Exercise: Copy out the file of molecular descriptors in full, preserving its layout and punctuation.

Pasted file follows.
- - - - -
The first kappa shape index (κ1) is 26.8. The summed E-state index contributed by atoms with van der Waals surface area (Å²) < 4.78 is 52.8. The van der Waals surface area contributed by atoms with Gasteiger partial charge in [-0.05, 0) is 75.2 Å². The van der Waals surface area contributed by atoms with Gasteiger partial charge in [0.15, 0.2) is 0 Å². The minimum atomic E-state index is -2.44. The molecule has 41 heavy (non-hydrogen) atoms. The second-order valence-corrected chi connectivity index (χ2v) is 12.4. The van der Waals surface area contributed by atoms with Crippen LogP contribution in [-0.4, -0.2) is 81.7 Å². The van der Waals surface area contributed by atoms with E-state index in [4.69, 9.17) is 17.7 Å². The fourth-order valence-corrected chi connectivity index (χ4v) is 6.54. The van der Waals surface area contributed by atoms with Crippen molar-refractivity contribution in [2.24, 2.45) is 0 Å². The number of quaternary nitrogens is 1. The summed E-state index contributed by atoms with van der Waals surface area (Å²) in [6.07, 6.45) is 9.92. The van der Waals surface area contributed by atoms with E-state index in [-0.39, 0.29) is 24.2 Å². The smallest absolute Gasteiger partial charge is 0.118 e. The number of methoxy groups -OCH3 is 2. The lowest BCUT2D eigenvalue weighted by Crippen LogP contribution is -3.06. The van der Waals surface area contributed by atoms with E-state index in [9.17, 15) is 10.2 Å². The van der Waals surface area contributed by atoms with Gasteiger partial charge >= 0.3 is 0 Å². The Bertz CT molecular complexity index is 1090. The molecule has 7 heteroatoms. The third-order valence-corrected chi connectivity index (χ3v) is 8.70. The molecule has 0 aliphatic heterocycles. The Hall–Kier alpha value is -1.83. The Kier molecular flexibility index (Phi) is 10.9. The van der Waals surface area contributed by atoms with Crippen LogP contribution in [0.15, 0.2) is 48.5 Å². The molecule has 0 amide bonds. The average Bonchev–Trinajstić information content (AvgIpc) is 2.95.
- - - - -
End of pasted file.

The first kappa shape index (κ1) is 26.8. The summed E-state index contributed by atoms with van der Waals surface area (Å²) < 4.78 is 52.8. The van der Waals surface area contributed by atoms with Gasteiger partial charge in [-0.05, 0) is 75.2 Å². The van der Waals surface area contributed by atoms with Gasteiger partial charge in [0.15, 0.2) is 0 Å². The minimum atomic E-state index is -2.44. The molecule has 41 heavy (non-hydrogen) atoms. The second-order valence-corrected chi connectivity index (χ2v) is 12.4. The van der Waals surface area contributed by atoms with Crippen LogP contribution in [-0.4, -0.2) is 81.7 Å². The van der Waals surface area contributed by atoms with E-state index in [4.69, 9.17) is 17.7 Å². The fourth-order valence-corrected chi connectivity index (χ4v) is 6.54. The van der Waals surface area contributed by atoms with Crippen molar-refractivity contribution in [2.24, 2.45) is 0 Å². The number of quaternary nitrogens is 1. The summed E-state index contributed by atoms with van der Waals surface area (Å²) in [6.07, 6.45) is 9.92. The van der Waals surface area contributed by atoms with E-state index in [-0.39, 0.29) is 24.2 Å². The smallest absolute Gasteiger partial charge is 0.118 e. The number of methoxy groups -OCH3 is 2. The lowest BCUT2D eigenvalue weighted by Crippen LogP contribution is -3.06. The van der Waals surface area contributed by atoms with E-state index in [9.17, 15) is 10.2 Å². The van der Waals surface area contributed by atoms with Gasteiger partial charge >= 0.3 is 0 Å². The Bertz CT molecular complexity index is 1090. The molecule has 7 heteroatoms. The third-order valence-corrected chi connectivity index (χ3v) is 8.70. The molecule has 0 aliphatic heterocycles. The Hall–Kier alpha value is -1.83. The Kier molecular flexibility index (Phi) is 10.9. The van der Waals surface area contributed by atoms with Crippen LogP contribution in [0.15, 0.2) is 48.5 Å². The molecule has 0 amide bonds. The average Bonchev–Trinajstić information content (AvgIpc) is 2.95.